Estate plans are meant to ensure a smooth transition for loved ones after a death. Those loved ones, however, may also include a beloved pet. There is quite a bit of comfort to be found in making arrangements that ensure your pet will be cared for when you are no longer able to do so. Read on for some ideas on making your pet part of your estate plan.
Don't Make Assumptions
When it comes to caring for those you leave behind, don't make the assumption that someone will step in and take care of Fido or Sparky. Pets can sometimes end up in shelters when those you assumed would help do not follow through. It's better to make planning for your pet part of your estate plans so that there is no uncertainty about your wishes after you have passed away.
Set Up a Fund for Them
Pet owners already know how expensive it can be to care for pets. Veterinarian bills, food, and other supply costs can add up. If you want to ensure your pet gets the best care, you will need to fund things. You can set up a trust, for example, that is meant to go to a lifetime of pet expenses. Begin by adding up how much you have been spending for them on a yearly basis and multiply that by several years.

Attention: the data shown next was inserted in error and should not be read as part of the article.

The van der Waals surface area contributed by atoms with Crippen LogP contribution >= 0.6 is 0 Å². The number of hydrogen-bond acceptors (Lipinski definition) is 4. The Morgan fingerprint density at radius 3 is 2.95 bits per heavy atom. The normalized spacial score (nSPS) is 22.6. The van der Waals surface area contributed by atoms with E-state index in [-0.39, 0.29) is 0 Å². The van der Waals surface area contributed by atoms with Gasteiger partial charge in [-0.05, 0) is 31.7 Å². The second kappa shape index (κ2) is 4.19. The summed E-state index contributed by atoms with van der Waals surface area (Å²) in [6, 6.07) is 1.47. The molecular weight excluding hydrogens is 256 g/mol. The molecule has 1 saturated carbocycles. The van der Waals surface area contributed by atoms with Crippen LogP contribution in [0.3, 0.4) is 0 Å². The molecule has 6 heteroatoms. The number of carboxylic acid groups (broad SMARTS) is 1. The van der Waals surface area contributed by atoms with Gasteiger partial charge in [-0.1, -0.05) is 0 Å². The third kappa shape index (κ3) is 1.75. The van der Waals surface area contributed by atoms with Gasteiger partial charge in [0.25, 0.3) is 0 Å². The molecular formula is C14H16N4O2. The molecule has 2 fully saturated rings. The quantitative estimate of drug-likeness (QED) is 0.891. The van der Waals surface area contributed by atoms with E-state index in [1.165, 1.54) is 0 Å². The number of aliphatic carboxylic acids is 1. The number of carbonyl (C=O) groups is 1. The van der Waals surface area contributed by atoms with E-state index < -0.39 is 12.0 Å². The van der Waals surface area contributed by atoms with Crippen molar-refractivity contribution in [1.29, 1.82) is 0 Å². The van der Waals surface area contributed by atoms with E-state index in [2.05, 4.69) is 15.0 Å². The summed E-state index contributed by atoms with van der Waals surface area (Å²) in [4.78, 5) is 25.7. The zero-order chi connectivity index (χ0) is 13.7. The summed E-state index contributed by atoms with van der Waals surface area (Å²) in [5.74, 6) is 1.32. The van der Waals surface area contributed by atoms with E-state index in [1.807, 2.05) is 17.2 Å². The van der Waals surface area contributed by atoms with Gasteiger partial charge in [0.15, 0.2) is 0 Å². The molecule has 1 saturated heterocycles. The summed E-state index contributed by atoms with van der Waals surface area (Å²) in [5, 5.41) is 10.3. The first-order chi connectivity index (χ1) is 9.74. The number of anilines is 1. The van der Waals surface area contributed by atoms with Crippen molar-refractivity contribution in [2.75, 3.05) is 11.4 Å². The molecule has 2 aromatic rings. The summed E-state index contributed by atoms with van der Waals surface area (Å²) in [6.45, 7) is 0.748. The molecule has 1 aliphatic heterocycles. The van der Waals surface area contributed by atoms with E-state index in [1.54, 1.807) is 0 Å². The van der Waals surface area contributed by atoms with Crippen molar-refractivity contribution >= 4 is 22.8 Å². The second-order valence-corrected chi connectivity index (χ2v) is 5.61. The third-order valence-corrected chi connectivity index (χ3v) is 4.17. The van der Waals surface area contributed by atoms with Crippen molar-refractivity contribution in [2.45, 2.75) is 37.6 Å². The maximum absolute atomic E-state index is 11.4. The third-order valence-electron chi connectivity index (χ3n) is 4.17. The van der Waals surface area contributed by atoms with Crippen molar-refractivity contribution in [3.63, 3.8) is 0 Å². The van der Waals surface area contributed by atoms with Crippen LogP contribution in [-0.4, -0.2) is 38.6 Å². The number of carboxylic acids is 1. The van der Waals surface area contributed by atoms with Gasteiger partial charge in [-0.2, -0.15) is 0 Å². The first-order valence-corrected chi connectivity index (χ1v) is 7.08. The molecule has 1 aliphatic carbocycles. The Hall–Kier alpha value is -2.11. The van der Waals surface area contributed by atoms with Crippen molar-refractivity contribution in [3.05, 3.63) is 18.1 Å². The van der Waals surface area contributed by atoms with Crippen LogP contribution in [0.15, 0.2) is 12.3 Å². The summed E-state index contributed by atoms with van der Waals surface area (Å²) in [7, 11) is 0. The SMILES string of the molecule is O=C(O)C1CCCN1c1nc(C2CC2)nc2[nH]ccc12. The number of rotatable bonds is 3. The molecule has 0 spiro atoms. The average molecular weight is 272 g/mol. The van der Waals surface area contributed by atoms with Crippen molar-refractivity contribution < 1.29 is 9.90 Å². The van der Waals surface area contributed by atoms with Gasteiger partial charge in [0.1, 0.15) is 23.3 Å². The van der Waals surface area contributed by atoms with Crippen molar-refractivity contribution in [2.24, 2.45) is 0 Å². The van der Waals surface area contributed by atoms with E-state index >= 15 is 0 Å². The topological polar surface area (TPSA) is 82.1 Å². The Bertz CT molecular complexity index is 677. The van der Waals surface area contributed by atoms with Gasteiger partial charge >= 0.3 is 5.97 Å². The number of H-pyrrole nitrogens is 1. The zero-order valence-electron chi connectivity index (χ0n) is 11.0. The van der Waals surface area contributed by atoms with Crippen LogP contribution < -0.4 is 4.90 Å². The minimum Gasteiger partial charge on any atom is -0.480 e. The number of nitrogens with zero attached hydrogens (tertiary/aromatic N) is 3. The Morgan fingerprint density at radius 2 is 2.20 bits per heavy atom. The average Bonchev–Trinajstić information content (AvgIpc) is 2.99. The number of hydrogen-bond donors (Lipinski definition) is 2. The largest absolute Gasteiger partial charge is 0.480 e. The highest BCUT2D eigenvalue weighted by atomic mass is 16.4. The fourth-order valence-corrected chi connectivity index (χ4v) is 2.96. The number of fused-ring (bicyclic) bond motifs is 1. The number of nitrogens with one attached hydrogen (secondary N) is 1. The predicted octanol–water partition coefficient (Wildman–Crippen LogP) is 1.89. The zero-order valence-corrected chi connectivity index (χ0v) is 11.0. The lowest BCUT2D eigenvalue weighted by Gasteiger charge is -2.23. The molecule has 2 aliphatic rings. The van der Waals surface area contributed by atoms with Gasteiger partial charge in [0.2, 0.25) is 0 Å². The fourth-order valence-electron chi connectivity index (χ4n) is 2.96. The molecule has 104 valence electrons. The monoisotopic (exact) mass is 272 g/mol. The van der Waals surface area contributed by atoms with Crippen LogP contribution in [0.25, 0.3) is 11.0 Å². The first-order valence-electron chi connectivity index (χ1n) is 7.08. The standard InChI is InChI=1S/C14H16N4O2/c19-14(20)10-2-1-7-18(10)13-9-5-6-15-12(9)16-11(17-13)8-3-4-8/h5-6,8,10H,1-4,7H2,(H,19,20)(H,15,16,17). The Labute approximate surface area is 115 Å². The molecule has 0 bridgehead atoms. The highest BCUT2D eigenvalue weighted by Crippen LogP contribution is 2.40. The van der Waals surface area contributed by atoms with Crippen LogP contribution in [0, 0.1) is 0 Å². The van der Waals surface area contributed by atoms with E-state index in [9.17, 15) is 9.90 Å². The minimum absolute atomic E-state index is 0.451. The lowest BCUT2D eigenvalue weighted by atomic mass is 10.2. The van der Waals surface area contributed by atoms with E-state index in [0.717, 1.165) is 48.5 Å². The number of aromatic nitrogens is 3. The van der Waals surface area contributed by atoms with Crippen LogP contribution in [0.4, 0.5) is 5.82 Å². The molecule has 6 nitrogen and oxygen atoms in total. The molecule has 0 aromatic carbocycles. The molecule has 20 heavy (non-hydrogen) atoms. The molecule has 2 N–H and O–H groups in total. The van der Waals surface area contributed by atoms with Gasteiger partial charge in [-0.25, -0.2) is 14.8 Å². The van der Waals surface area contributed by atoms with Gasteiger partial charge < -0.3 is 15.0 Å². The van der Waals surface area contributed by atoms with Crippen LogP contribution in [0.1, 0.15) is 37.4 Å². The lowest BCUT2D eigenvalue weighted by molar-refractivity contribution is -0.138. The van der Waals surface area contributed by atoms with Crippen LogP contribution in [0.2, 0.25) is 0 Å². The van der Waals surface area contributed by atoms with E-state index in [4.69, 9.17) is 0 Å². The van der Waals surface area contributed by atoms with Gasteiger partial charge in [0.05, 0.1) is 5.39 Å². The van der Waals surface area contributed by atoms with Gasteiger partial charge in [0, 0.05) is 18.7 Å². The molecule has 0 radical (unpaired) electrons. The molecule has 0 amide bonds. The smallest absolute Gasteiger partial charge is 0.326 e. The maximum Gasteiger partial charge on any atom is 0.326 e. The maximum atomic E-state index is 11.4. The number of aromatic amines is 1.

Appoint a Caregiver for Your Pet
Next, consider who you would like to be a caregiver for your pet when you can no longer do it. Be sure you ask any potential caregivers and get their permission before you name them in the trust or will. Also, choose at least two more caregivers to take over if your first choice is unable to do so. You never know when illness or other issues could prevent your first choice from caring for your pet. Another good idea is to revisit your estate plans concerning your pets (and everything else) every year or so and make changes as needed.
Using a Pet Trust
It's advisable to set up a special trust just for your pet's care. These trusts are legally binding instruments that the creator funds before their death. An administrator should be chosen by the creator (or grantor) known as a trustee and the trustee oversees the trust. The trustee provides the named caregiver with funds to care for the pet in a manner set forth by the creator of the trust.
Speak to an estate planning attorney to find out more about creating a plan to cover your pet after you pass away.